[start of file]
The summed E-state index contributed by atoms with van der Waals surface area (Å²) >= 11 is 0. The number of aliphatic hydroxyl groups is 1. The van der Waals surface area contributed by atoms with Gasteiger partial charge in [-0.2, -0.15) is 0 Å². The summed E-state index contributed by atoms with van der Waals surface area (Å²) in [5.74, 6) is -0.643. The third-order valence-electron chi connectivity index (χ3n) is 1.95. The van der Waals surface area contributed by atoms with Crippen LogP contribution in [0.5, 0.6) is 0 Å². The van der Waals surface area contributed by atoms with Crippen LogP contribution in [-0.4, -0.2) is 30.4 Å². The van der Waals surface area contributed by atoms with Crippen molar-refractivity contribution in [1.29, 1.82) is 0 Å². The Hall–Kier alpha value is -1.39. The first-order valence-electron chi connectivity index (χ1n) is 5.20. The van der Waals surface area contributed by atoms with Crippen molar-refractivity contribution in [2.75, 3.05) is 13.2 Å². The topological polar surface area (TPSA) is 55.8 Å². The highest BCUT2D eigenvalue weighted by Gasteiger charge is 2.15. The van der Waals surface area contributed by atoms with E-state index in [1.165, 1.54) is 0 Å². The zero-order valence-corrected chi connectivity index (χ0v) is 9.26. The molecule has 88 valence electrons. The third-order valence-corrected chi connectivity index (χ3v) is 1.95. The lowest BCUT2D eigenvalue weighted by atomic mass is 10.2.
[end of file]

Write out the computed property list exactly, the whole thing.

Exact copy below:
The summed E-state index contributed by atoms with van der Waals surface area (Å²) >= 11 is 0. The number of aliphatic hydroxyl groups is 1. The van der Waals surface area contributed by atoms with Gasteiger partial charge in [-0.2, -0.15) is 0 Å². The summed E-state index contributed by atoms with van der Waals surface area (Å²) in [5.74, 6) is -0.643. The third-order valence-electron chi connectivity index (χ3n) is 1.95. The van der Waals surface area contributed by atoms with Crippen LogP contribution in [0.5, 0.6) is 0 Å². The van der Waals surface area contributed by atoms with Crippen LogP contribution in [-0.4, -0.2) is 30.4 Å². The van der Waals surface area contributed by atoms with Crippen molar-refractivity contribution in [1.29, 1.82) is 0 Å². The Hall–Kier alpha value is -1.39. The first-order valence-electron chi connectivity index (χ1n) is 5.20. The van der Waals surface area contributed by atoms with Crippen molar-refractivity contribution in [2.75, 3.05) is 13.2 Å². The topological polar surface area (TPSA) is 55.8 Å². The highest BCUT2D eigenvalue weighted by Gasteiger charge is 2.15. The van der Waals surface area contributed by atoms with E-state index in [1.165, 1.54) is 0 Å². The zero-order valence-corrected chi connectivity index (χ0v) is 9.26. The molecule has 88 valence electrons. The third-order valence-corrected chi connectivity index (χ3v) is 1.95. The lowest BCUT2D eigenvalue weighted by atomic mass is 10.2.